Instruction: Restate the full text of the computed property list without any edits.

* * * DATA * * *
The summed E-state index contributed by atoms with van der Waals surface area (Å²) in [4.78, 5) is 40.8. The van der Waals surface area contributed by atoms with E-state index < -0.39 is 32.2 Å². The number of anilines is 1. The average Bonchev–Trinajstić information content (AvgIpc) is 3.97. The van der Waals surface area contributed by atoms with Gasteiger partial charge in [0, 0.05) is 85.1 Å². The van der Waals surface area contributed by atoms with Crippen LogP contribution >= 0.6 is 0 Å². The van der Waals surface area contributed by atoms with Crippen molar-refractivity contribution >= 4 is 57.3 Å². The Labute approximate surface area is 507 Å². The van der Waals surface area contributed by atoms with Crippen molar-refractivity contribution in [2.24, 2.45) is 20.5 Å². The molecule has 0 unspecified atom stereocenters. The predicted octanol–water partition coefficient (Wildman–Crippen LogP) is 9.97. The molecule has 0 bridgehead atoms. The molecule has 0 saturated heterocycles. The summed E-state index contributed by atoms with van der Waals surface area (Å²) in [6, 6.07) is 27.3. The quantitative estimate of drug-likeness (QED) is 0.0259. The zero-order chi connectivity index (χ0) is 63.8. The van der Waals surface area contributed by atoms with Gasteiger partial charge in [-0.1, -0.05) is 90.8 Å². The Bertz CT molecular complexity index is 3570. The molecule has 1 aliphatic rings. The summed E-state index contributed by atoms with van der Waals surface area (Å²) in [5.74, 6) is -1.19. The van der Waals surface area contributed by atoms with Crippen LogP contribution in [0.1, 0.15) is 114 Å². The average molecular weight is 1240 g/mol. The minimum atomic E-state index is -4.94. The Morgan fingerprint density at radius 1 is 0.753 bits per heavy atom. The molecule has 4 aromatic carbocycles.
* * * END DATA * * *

The summed E-state index contributed by atoms with van der Waals surface area (Å²) in [4.78, 5) is 40.8. The van der Waals surface area contributed by atoms with E-state index < -0.39 is 32.2 Å². The number of anilines is 1. The average Bonchev–Trinajstić information content (AvgIpc) is 3.97. The van der Waals surface area contributed by atoms with Gasteiger partial charge in [0, 0.05) is 85.1 Å². The van der Waals surface area contributed by atoms with Crippen LogP contribution >= 0.6 is 0 Å². The van der Waals surface area contributed by atoms with Crippen molar-refractivity contribution >= 4 is 57.3 Å². The Labute approximate surface area is 507 Å². The van der Waals surface area contributed by atoms with Crippen molar-refractivity contribution in [2.24, 2.45) is 20.5 Å². The molecule has 0 unspecified atom stereocenters. The predicted octanol–water partition coefficient (Wildman–Crippen LogP) is 9.97. The molecule has 0 bridgehead atoms. The molecule has 0 saturated heterocycles. The summed E-state index contributed by atoms with van der Waals surface area (Å²) in [6, 6.07) is 27.3. The quantitative estimate of drug-likeness (QED) is 0.0259. The zero-order chi connectivity index (χ0) is 63.8. The van der Waals surface area contributed by atoms with Gasteiger partial charge in [-0.1, -0.05) is 90.8 Å². The Bertz CT molecular complexity index is 3570. The molecule has 1 aliphatic rings. The summed E-state index contributed by atoms with van der Waals surface area (Å²) in [5.74, 6) is -1.19. The van der Waals surface area contributed by atoms with Crippen LogP contribution in [0.1, 0.15) is 114 Å². The average molecular weight is 1240 g/mol. The minimum atomic E-state index is -4.94. The Morgan fingerprint density at radius 1 is 0.753 bits per heavy atom. The molecule has 4 aromatic carbocycles.